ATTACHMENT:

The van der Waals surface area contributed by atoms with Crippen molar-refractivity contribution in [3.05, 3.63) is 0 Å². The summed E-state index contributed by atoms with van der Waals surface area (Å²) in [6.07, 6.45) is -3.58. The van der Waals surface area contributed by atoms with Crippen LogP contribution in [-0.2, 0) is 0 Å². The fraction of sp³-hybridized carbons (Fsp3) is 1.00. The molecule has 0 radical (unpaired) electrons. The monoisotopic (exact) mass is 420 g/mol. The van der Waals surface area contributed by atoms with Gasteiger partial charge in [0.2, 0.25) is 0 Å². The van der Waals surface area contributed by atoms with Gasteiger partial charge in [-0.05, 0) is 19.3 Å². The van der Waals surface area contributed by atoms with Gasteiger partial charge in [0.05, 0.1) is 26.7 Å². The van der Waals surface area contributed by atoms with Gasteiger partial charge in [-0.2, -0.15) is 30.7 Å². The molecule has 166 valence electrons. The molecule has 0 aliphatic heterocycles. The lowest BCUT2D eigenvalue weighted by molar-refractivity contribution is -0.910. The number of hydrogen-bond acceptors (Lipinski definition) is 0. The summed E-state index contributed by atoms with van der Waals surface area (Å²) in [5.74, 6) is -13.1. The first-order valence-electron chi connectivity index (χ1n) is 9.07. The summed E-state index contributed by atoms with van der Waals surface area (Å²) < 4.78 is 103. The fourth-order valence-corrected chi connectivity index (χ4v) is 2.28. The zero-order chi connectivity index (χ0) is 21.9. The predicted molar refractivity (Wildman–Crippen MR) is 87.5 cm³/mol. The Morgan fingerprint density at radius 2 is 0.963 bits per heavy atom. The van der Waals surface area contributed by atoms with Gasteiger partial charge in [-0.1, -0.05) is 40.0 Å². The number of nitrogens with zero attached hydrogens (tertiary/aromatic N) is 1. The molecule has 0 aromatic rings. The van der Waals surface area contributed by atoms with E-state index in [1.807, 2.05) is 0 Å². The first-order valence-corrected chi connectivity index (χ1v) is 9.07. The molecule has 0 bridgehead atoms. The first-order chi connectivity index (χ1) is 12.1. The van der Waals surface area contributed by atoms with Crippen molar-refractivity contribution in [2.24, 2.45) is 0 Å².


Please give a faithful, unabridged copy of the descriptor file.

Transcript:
The van der Waals surface area contributed by atoms with Crippen molar-refractivity contribution in [3.05, 3.63) is 0 Å². The summed E-state index contributed by atoms with van der Waals surface area (Å²) in [6.07, 6.45) is -3.58. The van der Waals surface area contributed by atoms with Crippen LogP contribution in [-0.2, 0) is 0 Å². The fraction of sp³-hybridized carbons (Fsp3) is 1.00. The molecule has 0 radical (unpaired) electrons. The monoisotopic (exact) mass is 420 g/mol. The van der Waals surface area contributed by atoms with Gasteiger partial charge in [0.2, 0.25) is 0 Å². The van der Waals surface area contributed by atoms with Gasteiger partial charge in [-0.05, 0) is 19.3 Å². The van der Waals surface area contributed by atoms with Gasteiger partial charge in [0.05, 0.1) is 26.7 Å². The van der Waals surface area contributed by atoms with Gasteiger partial charge in [-0.2, -0.15) is 30.7 Å². The molecule has 166 valence electrons. The molecule has 0 aliphatic heterocycles. The lowest BCUT2D eigenvalue weighted by molar-refractivity contribution is -0.910. The number of hydrogen-bond acceptors (Lipinski definition) is 0. The summed E-state index contributed by atoms with van der Waals surface area (Å²) in [5.74, 6) is -13.1. The first-order valence-electron chi connectivity index (χ1n) is 9.07. The summed E-state index contributed by atoms with van der Waals surface area (Å²) < 4.78 is 103. The fourth-order valence-corrected chi connectivity index (χ4v) is 2.28. The zero-order chi connectivity index (χ0) is 21.9. The predicted molar refractivity (Wildman–Crippen MR) is 87.5 cm³/mol. The Morgan fingerprint density at radius 2 is 0.963 bits per heavy atom. The van der Waals surface area contributed by atoms with Gasteiger partial charge in [-0.1, -0.05) is 40.0 Å². The number of nitrogens with zero attached hydrogens (tertiary/aromatic N) is 1. The molecule has 0 aromatic rings. The van der Waals surface area contributed by atoms with E-state index in [1.807, 2.05) is 0 Å². The first-order valence-corrected chi connectivity index (χ1v) is 9.07. The molecule has 0 bridgehead atoms. The first-order chi connectivity index (χ1) is 12.1. The van der Waals surface area contributed by atoms with Crippen molar-refractivity contribution in [2.24, 2.45) is 0 Å².